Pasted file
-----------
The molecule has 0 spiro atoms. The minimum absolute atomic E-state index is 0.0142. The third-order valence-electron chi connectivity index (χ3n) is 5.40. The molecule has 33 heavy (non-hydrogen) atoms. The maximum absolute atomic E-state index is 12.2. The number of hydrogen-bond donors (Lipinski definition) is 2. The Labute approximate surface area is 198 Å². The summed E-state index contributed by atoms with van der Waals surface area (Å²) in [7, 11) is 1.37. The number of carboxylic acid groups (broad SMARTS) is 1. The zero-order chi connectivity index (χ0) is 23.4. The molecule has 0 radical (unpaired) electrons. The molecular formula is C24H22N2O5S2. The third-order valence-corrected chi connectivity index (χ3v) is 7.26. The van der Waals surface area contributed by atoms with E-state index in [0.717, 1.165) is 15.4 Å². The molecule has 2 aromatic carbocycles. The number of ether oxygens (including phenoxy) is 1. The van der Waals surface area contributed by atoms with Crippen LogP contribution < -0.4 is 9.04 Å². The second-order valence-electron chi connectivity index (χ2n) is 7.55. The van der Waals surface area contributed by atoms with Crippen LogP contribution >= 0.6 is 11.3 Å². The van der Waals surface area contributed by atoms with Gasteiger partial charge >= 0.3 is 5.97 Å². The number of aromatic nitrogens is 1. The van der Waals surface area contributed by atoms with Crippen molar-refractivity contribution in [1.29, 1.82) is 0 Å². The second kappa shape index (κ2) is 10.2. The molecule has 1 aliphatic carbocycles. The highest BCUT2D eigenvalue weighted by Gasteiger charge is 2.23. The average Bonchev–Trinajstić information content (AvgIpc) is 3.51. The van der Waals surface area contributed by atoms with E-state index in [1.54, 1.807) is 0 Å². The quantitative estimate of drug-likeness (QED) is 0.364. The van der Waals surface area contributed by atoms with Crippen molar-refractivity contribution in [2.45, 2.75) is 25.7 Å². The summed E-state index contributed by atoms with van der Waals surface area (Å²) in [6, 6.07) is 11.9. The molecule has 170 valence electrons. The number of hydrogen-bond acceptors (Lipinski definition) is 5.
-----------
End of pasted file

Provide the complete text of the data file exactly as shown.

The molecule has 0 spiro atoms. The minimum absolute atomic E-state index is 0.0142. The third-order valence-electron chi connectivity index (χ3n) is 5.40. The molecule has 33 heavy (non-hydrogen) atoms. The maximum absolute atomic E-state index is 12.2. The number of hydrogen-bond donors (Lipinski definition) is 2. The Labute approximate surface area is 198 Å². The summed E-state index contributed by atoms with van der Waals surface area (Å²) in [7, 11) is 1.37. The number of carboxylic acid groups (broad SMARTS) is 1. The zero-order chi connectivity index (χ0) is 23.4. The molecule has 0 radical (unpaired) electrons. The molecular formula is C24H22N2O5S2. The third-order valence-corrected chi connectivity index (χ3v) is 7.26. The van der Waals surface area contributed by atoms with E-state index in [0.717, 1.165) is 15.4 Å². The molecule has 2 aromatic carbocycles. The number of ether oxygens (including phenoxy) is 1. The van der Waals surface area contributed by atoms with Crippen LogP contribution < -0.4 is 9.04 Å². The second-order valence-electron chi connectivity index (χ2n) is 7.55. The van der Waals surface area contributed by atoms with Crippen LogP contribution >= 0.6 is 11.3 Å². The van der Waals surface area contributed by atoms with Gasteiger partial charge >= 0.3 is 5.97 Å². The number of aromatic nitrogens is 1. The van der Waals surface area contributed by atoms with Crippen molar-refractivity contribution in [1.29, 1.82) is 0 Å². The second kappa shape index (κ2) is 10.2. The molecule has 1 aliphatic carbocycles. The highest BCUT2D eigenvalue weighted by Gasteiger charge is 2.23. The average Bonchev–Trinajstić information content (AvgIpc) is 3.51. The van der Waals surface area contributed by atoms with E-state index in [1.54, 1.807) is 0 Å². The quantitative estimate of drug-likeness (QED) is 0.364. The van der Waals surface area contributed by atoms with Crippen molar-refractivity contribution in [2.45, 2.75) is 25.7 Å². The summed E-state index contributed by atoms with van der Waals surface area (Å²) in [6, 6.07) is 11.9. The molecule has 170 valence electrons. The number of hydrogen-bond acceptors (Lipinski definition) is 5.